Born: 7 May 1804, Plattsburg, Burlington, New Jersey
Married: 25 Oct 1823, Mt. Holly, NJ.
Spouse: Sarah Woodward
Died: Sep 1846, West Bank of Mississippi River
Parents: William Stoddard and Lydia Patterson
Family Line: Charles Henry Stoddard
HISTORY OF ISRAEL STODDARD by Elizabeth Green
“Move, move onward,” must have been the watchword of the Israel Stoddard family. What sacrifices they made! What trials they endured for choosing this new Church of Jesus Christ of Latter-day Saints! As far as is knownIsraelStoddard was the only member of his family to join.
A trail of graves was left by which we can follow this family from place to place. In Elizabeth Town, N.J. a son John Kean, age 14 months, was laid to rest 7 April 1841. AtSt. Louis,Mo., their first born, a daughter Mary, taken in beautiful young womanhood, 5 November 1843.
The spirit of gathering must have been strong within them. Like many others their only thought was that should they be able to live with the Saints in their sanctuary, Nauvoo, all would be well. So onward, ever onward. Hope and pray; pray and hope. At last their dream was fulfilled. The beautiful city was within sight. Here they would dwell with the Saints. Here they would build their home. Here theTemplewould be erected. Praise God for his mighty goodness and mercy.
Israel Stoddard was bom 7 May 1804 at Plattsburg,Burlington County,New Jersey(Plattsburg was later known as Sykesville). He was the son of William and Lydia Stoddard. He married Sarah Woodward about the year 1823 or early 1824. They were the parents of nine children: Mary, Charles Henry, Rebecca, William, George Platt, John Kean, Fredrick, Joseph E. and Alma.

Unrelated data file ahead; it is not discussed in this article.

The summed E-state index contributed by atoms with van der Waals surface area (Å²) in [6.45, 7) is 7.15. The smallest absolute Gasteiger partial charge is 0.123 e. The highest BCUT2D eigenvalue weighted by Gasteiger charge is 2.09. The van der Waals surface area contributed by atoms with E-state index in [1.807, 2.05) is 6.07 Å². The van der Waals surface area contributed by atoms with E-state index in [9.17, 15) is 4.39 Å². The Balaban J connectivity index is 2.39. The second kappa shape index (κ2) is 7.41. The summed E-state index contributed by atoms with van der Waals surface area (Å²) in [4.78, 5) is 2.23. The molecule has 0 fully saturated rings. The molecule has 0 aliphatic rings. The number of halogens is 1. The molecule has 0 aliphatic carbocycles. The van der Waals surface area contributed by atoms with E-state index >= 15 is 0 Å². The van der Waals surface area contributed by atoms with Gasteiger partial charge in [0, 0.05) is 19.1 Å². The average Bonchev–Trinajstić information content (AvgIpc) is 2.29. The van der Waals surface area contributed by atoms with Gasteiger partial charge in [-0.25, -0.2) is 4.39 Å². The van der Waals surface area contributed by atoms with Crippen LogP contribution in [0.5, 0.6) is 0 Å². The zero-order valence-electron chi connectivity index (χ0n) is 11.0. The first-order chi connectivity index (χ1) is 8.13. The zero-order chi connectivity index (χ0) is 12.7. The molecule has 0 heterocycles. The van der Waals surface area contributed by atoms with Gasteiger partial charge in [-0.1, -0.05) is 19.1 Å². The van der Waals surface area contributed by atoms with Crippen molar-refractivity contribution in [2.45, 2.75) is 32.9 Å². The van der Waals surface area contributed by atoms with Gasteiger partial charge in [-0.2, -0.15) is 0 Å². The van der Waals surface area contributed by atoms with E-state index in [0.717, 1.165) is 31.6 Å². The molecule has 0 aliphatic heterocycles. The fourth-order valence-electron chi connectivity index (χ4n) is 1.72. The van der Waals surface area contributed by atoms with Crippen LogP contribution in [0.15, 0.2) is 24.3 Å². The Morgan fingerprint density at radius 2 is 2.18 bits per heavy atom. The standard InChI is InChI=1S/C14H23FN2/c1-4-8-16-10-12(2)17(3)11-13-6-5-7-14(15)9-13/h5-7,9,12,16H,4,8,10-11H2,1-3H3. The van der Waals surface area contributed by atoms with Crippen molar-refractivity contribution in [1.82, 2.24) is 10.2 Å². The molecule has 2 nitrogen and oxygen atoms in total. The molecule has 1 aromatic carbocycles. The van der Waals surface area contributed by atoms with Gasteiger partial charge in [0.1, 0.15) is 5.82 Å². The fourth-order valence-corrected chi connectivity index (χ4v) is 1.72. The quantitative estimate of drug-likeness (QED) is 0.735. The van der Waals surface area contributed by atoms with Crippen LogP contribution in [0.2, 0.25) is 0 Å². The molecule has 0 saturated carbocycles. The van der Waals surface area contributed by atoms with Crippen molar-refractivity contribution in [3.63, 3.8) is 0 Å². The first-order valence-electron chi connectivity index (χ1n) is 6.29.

We know very little of his life in Nauvoo except that he was a member of the 31st Quorum of Seventies. (Ch. Rec. Seventies Book B.P. 133). Also he received the Patriarchal blessing at the hands of Patriarch John Smith 18 August 1845 (Pat. Blessings, Vol.9, p.352).
However all was not peace in the city of the Saints, nor were their troubles ended.” They lost another son, one and one-half year old Joseph E. on 22 November 1845. Persecutions and mob violence increased day by day.
No on knows, nor perhaps will ever know, just what hardships and privations they were called upon to endure. What indignities or persecutions they suffered at the hands of their enemies before they were forced to abandon their Nauvoo will be lost to posterity forever.
Neither will it ever be known exactly how or whereIsraeland Sarah Stoddard died. Family tradition has fixed the place only as on the West bank of theMississippi River. We have proof another child, a son Alma, was bom 7 April 1846. His birth, we assume, occurred while they were on their flight westward.
That same year, 1846, is given as the date of the death of the father, Israel Stoddard and his wife Sarah. There were five children remaining out of nine – Charles, Rebecca, William, George P., Fredrick — to make their way toZionalone.
Israel Stoddard was 42 years of age at the time of his death. Exposure, poverty and disease must have hastened his untimely passing. Family history declares it was “the fever”. His name will go down among those men who remain an example of courage in the face of danger and an abiding faith and testimony in a cause he knew to be true.